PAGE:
WASHINGTON -- Adm. Jeremy M. "Mike" Boorda, the Navy's top admiral, who killed himself Thursday, left a suicide note contending that he made an "honest mistake" in wearing Vietnam-era combat decorations that he had not earned.
The chief of naval operations wrote that he was killing himself to avoid becoming the center of another Navy scandal.
"He didn't want another reason for any negative perception of the Navy," said a senior Pentagon officer familiar with the note Boorda left to his sailors.
The note, along with a message to his family, was found after the 57-year-old father and grandfather shot himself at his home after learning that his right to wear the combat decorations was being questioned by Newsweek magazine for an article.
"He hoped the service would understand this honest mistake," the officer said of Boorda. "He said he knew some might not understand how this could occur. When he learned of [the mistake], he removed [the decorations]."
His note also reflected his devotion to ordinary sailors, a hallmark of his two-year tenure as chief of naval operations, the Navy's top position. In his suicide note, the Pentagon officer said, "he said he loved the sailors; they were his strength."
Outside the service, however, there was skepticism that the Navy's top admiral and a former chief of personnel, who awarded numerous medals, could have misunderstood whether he was entitled to a combat decoration.
Boorda, the first enlisted man to become chief of naval operations, will be buried in a private ceremony tomorrow at Arlington National Cemetery. A memorial service will be held at Washington National Cathedral Tuesday. President Clinton will attend.
The Navy, meanwhile, was struggling to understand why Boorda, one of the most popular commanders in the modern Navy, would have been driven to suicide by questions over whether he was authorized to wear a "Combat V" on his Navy achievement and Navy commendation medals.
"It was such an incidental thing in a long life," said one baffled Navy officer.
Officials close to the admiral said Boorda had been "grousing" for a couple of weeks about criticism and troubles, ranging from crashes of the F-14 fighter jet to pressures from top Navy officials to appoint an independent board to look into wrongdoing at the Naval Academy.
Letter upset him
He was particularly upset by a recent anonymous letter in the Navy Times that said Boorda had lost the confidence of his sailors and called for his resignation.
This followed an accusation in a speech last month to the Naval Academy by James H. Webb Jr., a former Navy secretary, that the Navy leadership had lost its "moral courage." Webb did not mention Boorda by name but lashed out at the current and previous chiefs of naval operations.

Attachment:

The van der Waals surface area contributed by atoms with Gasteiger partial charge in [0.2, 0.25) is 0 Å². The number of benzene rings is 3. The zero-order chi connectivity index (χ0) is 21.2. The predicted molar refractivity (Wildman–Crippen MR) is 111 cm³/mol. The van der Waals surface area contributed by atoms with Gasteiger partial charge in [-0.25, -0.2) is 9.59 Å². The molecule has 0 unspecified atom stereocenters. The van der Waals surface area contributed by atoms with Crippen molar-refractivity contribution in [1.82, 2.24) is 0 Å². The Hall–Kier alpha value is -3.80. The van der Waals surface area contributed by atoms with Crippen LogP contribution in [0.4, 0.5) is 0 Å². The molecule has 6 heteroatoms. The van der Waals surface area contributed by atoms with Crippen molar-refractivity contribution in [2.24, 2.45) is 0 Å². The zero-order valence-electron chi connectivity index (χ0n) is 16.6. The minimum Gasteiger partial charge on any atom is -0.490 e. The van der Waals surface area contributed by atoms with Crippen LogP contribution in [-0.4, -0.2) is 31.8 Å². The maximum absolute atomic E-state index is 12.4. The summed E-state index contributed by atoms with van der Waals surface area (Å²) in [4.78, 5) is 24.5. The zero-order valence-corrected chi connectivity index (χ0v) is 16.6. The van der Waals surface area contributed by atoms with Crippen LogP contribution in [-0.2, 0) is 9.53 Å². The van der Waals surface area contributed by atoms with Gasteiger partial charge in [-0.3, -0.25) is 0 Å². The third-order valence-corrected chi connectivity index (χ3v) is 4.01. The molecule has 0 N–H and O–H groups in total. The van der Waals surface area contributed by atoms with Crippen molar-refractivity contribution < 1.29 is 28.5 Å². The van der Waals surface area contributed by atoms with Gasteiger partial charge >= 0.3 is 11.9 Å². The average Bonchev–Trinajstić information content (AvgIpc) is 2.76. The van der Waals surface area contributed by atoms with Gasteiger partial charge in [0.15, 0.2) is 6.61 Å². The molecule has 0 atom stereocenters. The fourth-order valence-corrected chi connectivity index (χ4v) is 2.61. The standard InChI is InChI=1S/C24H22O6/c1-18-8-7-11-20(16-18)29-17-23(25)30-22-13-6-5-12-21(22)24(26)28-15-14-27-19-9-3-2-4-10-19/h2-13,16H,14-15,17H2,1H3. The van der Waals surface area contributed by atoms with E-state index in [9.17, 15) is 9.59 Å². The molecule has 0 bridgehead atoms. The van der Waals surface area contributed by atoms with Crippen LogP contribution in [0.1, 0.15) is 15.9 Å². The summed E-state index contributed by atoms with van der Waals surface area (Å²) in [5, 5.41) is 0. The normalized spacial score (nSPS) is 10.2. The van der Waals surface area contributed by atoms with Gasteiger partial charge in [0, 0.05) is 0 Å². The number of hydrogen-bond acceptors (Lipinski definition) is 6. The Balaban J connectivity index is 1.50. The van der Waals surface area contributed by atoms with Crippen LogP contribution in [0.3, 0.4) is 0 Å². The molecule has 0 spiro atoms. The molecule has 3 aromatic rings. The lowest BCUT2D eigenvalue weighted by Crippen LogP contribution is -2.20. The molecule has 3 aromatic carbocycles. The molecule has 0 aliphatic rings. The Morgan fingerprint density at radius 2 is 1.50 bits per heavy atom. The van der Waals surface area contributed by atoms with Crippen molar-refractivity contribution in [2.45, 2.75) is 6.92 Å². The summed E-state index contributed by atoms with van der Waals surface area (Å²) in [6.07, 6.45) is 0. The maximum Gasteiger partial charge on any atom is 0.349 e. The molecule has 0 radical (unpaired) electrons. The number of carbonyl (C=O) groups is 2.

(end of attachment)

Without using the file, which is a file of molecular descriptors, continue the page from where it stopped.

But judging from Boorda's suicide note to sailors, said one official familiar with the note, "It's quite clear that the medal inquiry did push him over the edge."
Boorda's strict punishments for ethical lapses may have caused him particular anguish about his predicament, and about the charges of hypocrisy that certainly would have followed, said a Capitol Hill source.
Last fall, Boorda forced into retirement Adm. Richard Macke, commander of U.S. forces in the Pacific, for saying of U.S. servicemen accused of raping a Japanese girl: "For the price they paid to rent the car, they could have had a girl."
"He threw people out of the Navy for not meeting ethical standards," the source said. "Now he's caught in an honor offense himself."
Neither of the citations for Boorda's two decorations directly conveyed to him the right to wear the small bronze "V" pins.
These are awarded for "acts or services by individuals who are exposed to personal hazard due to direct hostile actions." Navy regulations say they are not given simply for "the geographical area in which the acts or services are performed."
As an officer in the 1960s and early 1970s, Boorda served on two ships off the coast of Vietnam. His citations mention involvement in "combat operations" and "combat missions" but do not indicate the key criterion for the "V" pin: that his ships came under enemy fire.
Cmdr. Steve Pietropaoli, a Navy spokesman, said: "We have people out there trying to figure out whether he did or did not rate [the combat pin]."
Military experts mentioned three possible explanations as to how Boorda came to be wearing the two Combat Vs on his chest:
The "V" pin was awarded, but a clerical error omitted it from the citations and his records. This is possible but unlikely, experts said.
As a young lieutenant, he initially erred in thinking he had the right to wear it because the citations mentioned "combat." This is plausible, but after he became chief of Navy personnel, he would have become familiar with the regulations. Yet he continued to display the "V" pins until a Freedom of Information request was lodged for release of his medal citations about a year ago.
He willfully embellished his decorations to portray himself as one who had faced enemy fire.